It feels strange to see that change coming about in me because of my children. I want to be that person for them. I want to know those things so I can pass them on, if my children happen to desire some of the same things that I have desired. I want to be able to show them that these things are possible, attainable, even if they don’t come naturally to a person. These children have given me the motivation to find a way to make it happen.

I want to be a good father to them throughout their lives, to form them as well as I can. But for now, they’re doing a pretty good job of forming me.

Excelling at Leisure

When is a job the best choice for us? When can we instead make leisure the centre of our way of life?

I was eighteen, when I finished high school a semester early. My plan was to spend the next half a year before college practicing music and getting ready for the music degree I was about to embark on. (I ended up changing majors a year later.) My parents were supportive. But I blew it. I wasted month after month with reading useless pop fiction and playing video games and entirely neglecting my music studies. My parents ended up encouraging me to get a job for the remaining summer months, which was the right decision.

Some people are ready for leisure, and some are not. For many of us, a job is as close to virtue as we can come. That’s not the ideal situation, but for many of us it’s just the reality. Of course, for most of us, most of the time, a job is a necessity for financial reasons. Even then, we should ask ourselves whether the job is holding us back from the many virtuous things we could accomplish with a bit more leisure, or whether the job is perhaps the only thing saving us from wasting our hours away on pointless, meaningless, wasteful activities.

One summer during college I was unable to find work, apart from occasional odd jobs. That summer I planned to drill my Greek and Hebrew skills, study ancient architecture and history and geography. Again, it was a bust. The summer months slid by with hardly a glance at the sorts of good habits I was planning to put in place.

But after graduating college, for the first time, I began to experience what it would be like to pursue difficult, worthwhile habits without a job or a degree program demanding it of me. For a few years after college, even while working full time, I was able to devote much of my spare time to reading difficult philosophical books from the history of Western thought. It was extremely challenging at times, but I could see the benefits of it, and I managed to stick with the reading program all the way to my planned conclusion.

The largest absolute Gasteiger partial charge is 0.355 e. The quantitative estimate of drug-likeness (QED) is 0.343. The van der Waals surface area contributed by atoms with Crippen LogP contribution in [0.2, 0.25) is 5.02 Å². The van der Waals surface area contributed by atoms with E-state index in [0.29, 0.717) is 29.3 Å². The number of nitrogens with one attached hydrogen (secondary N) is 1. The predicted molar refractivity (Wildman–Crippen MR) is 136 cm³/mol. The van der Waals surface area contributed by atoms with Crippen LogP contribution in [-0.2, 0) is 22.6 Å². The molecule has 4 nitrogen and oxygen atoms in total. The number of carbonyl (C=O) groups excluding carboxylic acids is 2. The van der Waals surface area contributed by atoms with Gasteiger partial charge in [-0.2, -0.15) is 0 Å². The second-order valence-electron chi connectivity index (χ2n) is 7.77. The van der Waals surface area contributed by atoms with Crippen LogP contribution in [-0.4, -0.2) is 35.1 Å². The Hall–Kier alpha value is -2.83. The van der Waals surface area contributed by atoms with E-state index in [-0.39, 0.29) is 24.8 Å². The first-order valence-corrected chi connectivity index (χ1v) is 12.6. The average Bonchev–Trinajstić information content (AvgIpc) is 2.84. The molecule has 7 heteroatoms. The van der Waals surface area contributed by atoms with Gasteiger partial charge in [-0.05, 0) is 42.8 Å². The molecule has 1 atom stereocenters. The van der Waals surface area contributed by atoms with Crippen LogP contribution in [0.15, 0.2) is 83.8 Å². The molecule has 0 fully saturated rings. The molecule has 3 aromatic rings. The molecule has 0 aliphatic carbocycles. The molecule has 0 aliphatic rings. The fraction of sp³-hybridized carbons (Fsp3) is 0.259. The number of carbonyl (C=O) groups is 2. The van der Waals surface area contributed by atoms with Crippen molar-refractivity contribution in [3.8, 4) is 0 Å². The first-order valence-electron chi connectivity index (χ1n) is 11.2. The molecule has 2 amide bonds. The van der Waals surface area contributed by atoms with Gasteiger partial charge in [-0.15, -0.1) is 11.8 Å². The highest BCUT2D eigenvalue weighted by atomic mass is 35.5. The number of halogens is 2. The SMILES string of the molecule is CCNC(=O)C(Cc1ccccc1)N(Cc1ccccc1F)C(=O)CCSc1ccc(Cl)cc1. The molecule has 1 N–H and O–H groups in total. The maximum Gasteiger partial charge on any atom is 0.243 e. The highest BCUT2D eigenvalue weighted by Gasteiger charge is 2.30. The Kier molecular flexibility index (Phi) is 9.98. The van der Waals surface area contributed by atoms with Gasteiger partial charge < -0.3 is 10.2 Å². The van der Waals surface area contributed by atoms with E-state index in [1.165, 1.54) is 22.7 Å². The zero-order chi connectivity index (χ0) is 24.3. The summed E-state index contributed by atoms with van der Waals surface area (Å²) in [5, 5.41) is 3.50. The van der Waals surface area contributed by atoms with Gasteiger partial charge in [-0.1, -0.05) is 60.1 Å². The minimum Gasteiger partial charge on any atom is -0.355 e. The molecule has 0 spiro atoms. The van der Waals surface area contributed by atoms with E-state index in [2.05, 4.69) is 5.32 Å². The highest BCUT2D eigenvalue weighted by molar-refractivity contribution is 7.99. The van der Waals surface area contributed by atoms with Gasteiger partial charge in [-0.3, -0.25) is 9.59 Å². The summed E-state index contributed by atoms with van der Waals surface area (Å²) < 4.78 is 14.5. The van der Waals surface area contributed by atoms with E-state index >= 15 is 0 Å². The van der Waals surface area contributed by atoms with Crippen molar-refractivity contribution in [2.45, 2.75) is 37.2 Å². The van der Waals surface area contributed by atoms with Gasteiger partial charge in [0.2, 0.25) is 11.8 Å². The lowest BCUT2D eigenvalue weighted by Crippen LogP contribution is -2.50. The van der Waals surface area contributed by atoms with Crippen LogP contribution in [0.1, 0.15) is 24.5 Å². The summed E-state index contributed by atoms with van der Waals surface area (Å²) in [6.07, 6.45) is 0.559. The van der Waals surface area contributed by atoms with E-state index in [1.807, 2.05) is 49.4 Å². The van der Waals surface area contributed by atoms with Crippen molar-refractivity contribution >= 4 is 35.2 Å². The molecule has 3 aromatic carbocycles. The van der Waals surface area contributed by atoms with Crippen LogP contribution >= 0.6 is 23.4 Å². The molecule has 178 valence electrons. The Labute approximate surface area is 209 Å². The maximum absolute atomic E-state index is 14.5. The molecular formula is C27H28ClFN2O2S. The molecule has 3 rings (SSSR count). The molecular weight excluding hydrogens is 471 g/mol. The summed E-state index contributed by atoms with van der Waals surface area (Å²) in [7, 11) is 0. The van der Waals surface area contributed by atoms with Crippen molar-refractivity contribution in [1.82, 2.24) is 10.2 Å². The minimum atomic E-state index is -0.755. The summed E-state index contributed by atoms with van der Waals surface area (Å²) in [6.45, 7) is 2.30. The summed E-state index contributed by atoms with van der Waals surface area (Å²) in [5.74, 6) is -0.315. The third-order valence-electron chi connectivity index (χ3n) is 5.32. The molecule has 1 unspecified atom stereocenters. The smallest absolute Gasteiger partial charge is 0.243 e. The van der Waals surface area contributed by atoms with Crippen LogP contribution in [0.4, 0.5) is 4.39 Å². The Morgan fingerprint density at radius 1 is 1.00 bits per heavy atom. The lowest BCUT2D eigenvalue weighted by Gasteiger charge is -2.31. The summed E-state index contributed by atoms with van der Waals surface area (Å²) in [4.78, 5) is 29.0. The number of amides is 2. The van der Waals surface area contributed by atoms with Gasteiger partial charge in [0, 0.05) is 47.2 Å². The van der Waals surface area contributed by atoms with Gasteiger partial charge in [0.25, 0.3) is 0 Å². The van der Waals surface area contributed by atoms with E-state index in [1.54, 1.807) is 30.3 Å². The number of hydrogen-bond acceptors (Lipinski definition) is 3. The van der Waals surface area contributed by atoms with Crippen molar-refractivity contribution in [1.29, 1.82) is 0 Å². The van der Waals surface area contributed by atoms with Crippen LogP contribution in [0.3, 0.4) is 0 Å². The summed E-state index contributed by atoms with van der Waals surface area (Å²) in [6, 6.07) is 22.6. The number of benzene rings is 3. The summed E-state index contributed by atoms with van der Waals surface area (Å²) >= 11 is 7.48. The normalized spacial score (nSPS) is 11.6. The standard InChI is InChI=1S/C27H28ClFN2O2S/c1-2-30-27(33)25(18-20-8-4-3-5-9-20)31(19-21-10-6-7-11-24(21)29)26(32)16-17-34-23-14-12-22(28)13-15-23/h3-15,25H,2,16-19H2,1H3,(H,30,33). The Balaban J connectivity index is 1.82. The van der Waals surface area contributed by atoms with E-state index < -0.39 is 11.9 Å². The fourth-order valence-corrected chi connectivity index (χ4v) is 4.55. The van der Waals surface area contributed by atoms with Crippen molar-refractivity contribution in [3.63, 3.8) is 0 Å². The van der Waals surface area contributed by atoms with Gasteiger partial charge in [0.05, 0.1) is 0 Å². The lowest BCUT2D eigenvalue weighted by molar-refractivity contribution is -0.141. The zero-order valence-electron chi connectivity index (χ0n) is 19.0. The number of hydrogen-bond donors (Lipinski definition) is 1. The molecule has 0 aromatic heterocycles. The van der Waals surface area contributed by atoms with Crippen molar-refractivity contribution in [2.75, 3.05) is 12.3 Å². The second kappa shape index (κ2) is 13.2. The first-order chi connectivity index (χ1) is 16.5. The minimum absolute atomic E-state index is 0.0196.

More recently, I lost my job soon after Covid was recognized as a pandemic, and now I am a stay at home parent to two little children, one almost three years old and the other not even a year old yet. Ask any stay at home parent with little children and they’ll tell you it’s not leisurely by any means. Still, it has given me some flexibility in my schedule that would not have been as easy to find in a workplace. I’ve been able to focus especially on language-learning and on physical health and fitness. I know that I will probably need to go back to work sooner or later, but I am heartened to realize that it will be for the paycheque, for the income, and not because I would otherwise be wasting my time. Indeed, it’s my hope that whenever I do end up back at work, I might find some way to keep incorporating these good habits into my life. Even if I can’t sustain these specific habits then, though, I know that who I’ve become during this time will be a part of me for the rest of my life.

The key to excelling at leisure, I think, is realizing that there’s so much to learn, so much to excel at, and not so many years in a lifetime for acquiring these skills and and for studying this knowledge. We need to feel the sense of urgency that is justified by the nature of our existence. There’s so much to do, to learn, to become. Once we realize that, it will be clear that we have to start as soon as possible, be consistent in our efforts, and fit these labours into whatever parts of our day can be made available for them.

The Temptation in Moral Philosophy

I am as much an advocate for the importance of moral philosophy and virtue ethics as anyone, but I think it’s important to recognize that there is a very real temptation in it, which has the potential to disfigure and harm the person studying it.

The temptation is to see mainly other people in the things we are studying, to see the things we are studying mainly in other people.

“That vice? Oh yes, that reminds me so vividly of someone I know.” “This virtue? It’s certainly something I’d love to see more of in old so-and-so, who’s intolerable lately.”

The more we reflect on morality, the more we will recognize it in the world around us. Somehow, we often have a blind spot when it comes to ourselves.

And perhaps there is some foundation for this in many cases. Maybe in a given instance the moralist really is much farther along the path of virtue, and the other person could make the situation easier on everyone by summoning just a modicum of patience or courage or self-restraint.